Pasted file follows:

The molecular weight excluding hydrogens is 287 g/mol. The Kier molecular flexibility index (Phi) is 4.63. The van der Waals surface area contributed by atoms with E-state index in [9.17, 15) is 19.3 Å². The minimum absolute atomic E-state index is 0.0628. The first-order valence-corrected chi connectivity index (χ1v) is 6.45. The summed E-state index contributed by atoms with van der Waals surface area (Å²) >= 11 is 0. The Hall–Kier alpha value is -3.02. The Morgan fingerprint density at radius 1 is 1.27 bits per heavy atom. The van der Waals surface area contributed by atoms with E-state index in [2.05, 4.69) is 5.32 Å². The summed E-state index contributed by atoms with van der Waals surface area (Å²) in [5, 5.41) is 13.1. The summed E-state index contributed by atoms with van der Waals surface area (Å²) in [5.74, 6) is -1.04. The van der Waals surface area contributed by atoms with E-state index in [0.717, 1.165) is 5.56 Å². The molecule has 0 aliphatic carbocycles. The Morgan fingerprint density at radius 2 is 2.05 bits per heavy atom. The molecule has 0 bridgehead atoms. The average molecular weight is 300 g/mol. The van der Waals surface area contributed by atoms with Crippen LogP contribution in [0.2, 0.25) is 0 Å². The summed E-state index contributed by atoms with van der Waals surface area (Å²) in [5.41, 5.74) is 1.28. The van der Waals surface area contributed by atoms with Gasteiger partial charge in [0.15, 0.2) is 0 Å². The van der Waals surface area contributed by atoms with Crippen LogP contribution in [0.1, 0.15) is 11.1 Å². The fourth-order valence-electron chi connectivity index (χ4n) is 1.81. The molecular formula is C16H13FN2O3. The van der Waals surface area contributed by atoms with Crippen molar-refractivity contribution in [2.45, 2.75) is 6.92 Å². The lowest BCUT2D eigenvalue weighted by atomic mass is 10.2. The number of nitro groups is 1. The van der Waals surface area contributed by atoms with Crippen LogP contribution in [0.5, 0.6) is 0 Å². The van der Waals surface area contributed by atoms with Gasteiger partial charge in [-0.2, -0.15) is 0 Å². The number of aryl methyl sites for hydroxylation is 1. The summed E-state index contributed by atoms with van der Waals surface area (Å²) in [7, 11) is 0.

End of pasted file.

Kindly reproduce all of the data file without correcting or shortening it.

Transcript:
The molecular weight excluding hydrogens is 287 g/mol. The Kier molecular flexibility index (Phi) is 4.63. The van der Waals surface area contributed by atoms with E-state index in [9.17, 15) is 19.3 Å². The minimum absolute atomic E-state index is 0.0628. The first-order valence-corrected chi connectivity index (χ1v) is 6.45. The summed E-state index contributed by atoms with van der Waals surface area (Å²) >= 11 is 0. The Hall–Kier alpha value is -3.02. The Morgan fingerprint density at radius 1 is 1.27 bits per heavy atom. The van der Waals surface area contributed by atoms with E-state index in [2.05, 4.69) is 5.32 Å². The summed E-state index contributed by atoms with van der Waals surface area (Å²) in [5, 5.41) is 13.1. The summed E-state index contributed by atoms with van der Waals surface area (Å²) in [5.74, 6) is -1.04. The van der Waals surface area contributed by atoms with E-state index in [0.717, 1.165) is 5.56 Å². The molecule has 0 aliphatic carbocycles. The Morgan fingerprint density at radius 2 is 2.05 bits per heavy atom. The molecule has 0 bridgehead atoms. The average molecular weight is 300 g/mol. The van der Waals surface area contributed by atoms with Crippen LogP contribution in [0.2, 0.25) is 0 Å². The summed E-state index contributed by atoms with van der Waals surface area (Å²) in [5.41, 5.74) is 1.28. The van der Waals surface area contributed by atoms with Gasteiger partial charge in [0.15, 0.2) is 0 Å². The van der Waals surface area contributed by atoms with Crippen LogP contribution in [0.1, 0.15) is 11.1 Å². The fourth-order valence-electron chi connectivity index (χ4n) is 1.81. The molecular formula is C16H13FN2O3. The van der Waals surface area contributed by atoms with Crippen molar-refractivity contribution in [2.45, 2.75) is 6.92 Å². The lowest BCUT2D eigenvalue weighted by atomic mass is 10.2. The number of nitro groups is 1. The van der Waals surface area contributed by atoms with Crippen LogP contribution in [0.5, 0.6) is 0 Å². The van der Waals surface area contributed by atoms with Gasteiger partial charge in [-0.2, -0.15) is 0 Å². The number of aryl methyl sites for hydroxylation is 1. The summed E-state index contributed by atoms with van der Waals surface area (Å²) in [7, 11) is 0.